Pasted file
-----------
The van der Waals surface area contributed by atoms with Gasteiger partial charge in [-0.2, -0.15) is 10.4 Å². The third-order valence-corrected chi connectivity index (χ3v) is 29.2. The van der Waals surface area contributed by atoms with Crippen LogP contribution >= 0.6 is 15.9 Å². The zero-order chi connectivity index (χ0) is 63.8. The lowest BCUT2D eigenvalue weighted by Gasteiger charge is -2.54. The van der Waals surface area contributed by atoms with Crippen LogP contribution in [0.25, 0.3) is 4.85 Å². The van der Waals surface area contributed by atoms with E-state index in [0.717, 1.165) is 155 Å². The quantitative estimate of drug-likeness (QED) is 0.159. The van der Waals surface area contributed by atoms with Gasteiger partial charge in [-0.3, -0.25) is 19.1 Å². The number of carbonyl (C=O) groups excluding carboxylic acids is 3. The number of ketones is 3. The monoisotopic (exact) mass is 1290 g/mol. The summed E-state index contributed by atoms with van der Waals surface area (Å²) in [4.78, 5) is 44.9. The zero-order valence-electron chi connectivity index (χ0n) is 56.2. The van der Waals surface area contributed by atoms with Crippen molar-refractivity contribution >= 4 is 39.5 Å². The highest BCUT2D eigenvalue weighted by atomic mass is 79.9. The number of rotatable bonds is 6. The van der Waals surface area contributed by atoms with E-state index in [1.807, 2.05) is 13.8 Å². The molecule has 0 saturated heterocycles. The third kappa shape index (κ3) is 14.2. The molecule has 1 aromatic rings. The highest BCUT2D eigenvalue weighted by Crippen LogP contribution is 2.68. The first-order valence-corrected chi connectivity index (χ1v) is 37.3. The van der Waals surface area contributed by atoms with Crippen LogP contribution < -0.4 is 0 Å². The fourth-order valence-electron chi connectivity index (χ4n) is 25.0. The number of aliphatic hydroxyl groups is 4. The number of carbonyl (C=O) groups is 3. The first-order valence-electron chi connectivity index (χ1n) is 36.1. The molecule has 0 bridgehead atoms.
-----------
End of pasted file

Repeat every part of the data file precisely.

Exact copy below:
The van der Waals surface area contributed by atoms with Gasteiger partial charge in [-0.2, -0.15) is 10.4 Å². The third-order valence-corrected chi connectivity index (χ3v) is 29.2. The van der Waals surface area contributed by atoms with Crippen LogP contribution >= 0.6 is 15.9 Å². The zero-order chi connectivity index (χ0) is 63.8. The lowest BCUT2D eigenvalue weighted by Gasteiger charge is -2.54. The van der Waals surface area contributed by atoms with Crippen LogP contribution in [0.25, 0.3) is 4.85 Å². The van der Waals surface area contributed by atoms with E-state index in [0.717, 1.165) is 155 Å². The quantitative estimate of drug-likeness (QED) is 0.159. The van der Waals surface area contributed by atoms with Gasteiger partial charge in [-0.3, -0.25) is 19.1 Å². The number of carbonyl (C=O) groups excluding carboxylic acids is 3. The number of ketones is 3. The monoisotopic (exact) mass is 1290 g/mol. The summed E-state index contributed by atoms with van der Waals surface area (Å²) in [4.78, 5) is 44.9. The zero-order valence-electron chi connectivity index (χ0n) is 56.2. The van der Waals surface area contributed by atoms with Crippen molar-refractivity contribution >= 4 is 39.5 Å². The highest BCUT2D eigenvalue weighted by atomic mass is 79.9. The number of rotatable bonds is 6. The van der Waals surface area contributed by atoms with E-state index in [1.807, 2.05) is 13.8 Å². The molecule has 0 saturated heterocycles. The third kappa shape index (κ3) is 14.2. The molecule has 1 aromatic rings. The highest BCUT2D eigenvalue weighted by Crippen LogP contribution is 2.68. The first-order valence-corrected chi connectivity index (χ1v) is 37.3. The van der Waals surface area contributed by atoms with Crippen LogP contribution < -0.4 is 0 Å². The fourth-order valence-electron chi connectivity index (χ4n) is 25.0. The number of aliphatic hydroxyl groups is 4. The number of carbonyl (C=O) groups is 3. The first-order valence-electron chi connectivity index (χ1n) is 36.1. The molecule has 0 bridgehead atoms.